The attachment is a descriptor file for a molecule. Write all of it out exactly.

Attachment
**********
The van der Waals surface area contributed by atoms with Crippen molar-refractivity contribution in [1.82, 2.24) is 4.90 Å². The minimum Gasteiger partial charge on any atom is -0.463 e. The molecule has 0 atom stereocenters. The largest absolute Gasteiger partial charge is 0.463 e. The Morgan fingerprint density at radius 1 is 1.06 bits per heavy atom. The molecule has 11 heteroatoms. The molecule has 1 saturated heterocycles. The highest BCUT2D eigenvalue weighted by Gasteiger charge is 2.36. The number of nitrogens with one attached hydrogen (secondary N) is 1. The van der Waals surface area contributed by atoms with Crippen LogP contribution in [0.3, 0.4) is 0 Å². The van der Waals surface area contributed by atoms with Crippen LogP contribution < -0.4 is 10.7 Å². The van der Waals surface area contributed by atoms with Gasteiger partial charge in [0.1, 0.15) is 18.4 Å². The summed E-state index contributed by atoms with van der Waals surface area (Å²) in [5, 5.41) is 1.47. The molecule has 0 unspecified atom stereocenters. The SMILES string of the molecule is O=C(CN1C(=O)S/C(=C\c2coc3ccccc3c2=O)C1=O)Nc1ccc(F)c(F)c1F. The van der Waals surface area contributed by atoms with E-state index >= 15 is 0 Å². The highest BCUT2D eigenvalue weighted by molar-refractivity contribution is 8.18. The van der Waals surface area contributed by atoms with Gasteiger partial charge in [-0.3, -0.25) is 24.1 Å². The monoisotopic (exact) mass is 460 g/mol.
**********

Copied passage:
The van der Waals surface area contributed by atoms with Crippen molar-refractivity contribution in [1.82, 2.24) is 4.90 Å². The minimum Gasteiger partial charge on any atom is -0.463 e. The molecule has 0 atom stereocenters. The largest absolute Gasteiger partial charge is 0.463 e. The Morgan fingerprint density at radius 1 is 1.06 bits per heavy atom. The molecule has 11 heteroatoms. The molecule has 1 saturated heterocycles. The highest BCUT2D eigenvalue weighted by Gasteiger charge is 2.36. The number of nitrogens with one attached hydrogen (secondary N) is 1. The van der Waals surface area contributed by atoms with Crippen LogP contribution in [0.3, 0.4) is 0 Å². The van der Waals surface area contributed by atoms with Crippen LogP contribution < -0.4 is 10.7 Å². The van der Waals surface area contributed by atoms with Gasteiger partial charge in [0.1, 0.15) is 18.4 Å². The summed E-state index contributed by atoms with van der Waals surface area (Å²) in [5, 5.41) is 1.47. The molecule has 0 unspecified atom stereocenters. The SMILES string of the molecule is O=C(CN1C(=O)S/C(=C\c2coc3ccccc3c2=O)C1=O)Nc1ccc(F)c(F)c1F. The van der Waals surface area contributed by atoms with E-state index >= 15 is 0 Å². The highest BCUT2D eigenvalue weighted by molar-refractivity contribution is 8.18. The van der Waals surface area contributed by atoms with Gasteiger partial charge in [-0.3, -0.25) is 24.1 Å². The monoisotopic (exact) mass is 460 g/mol.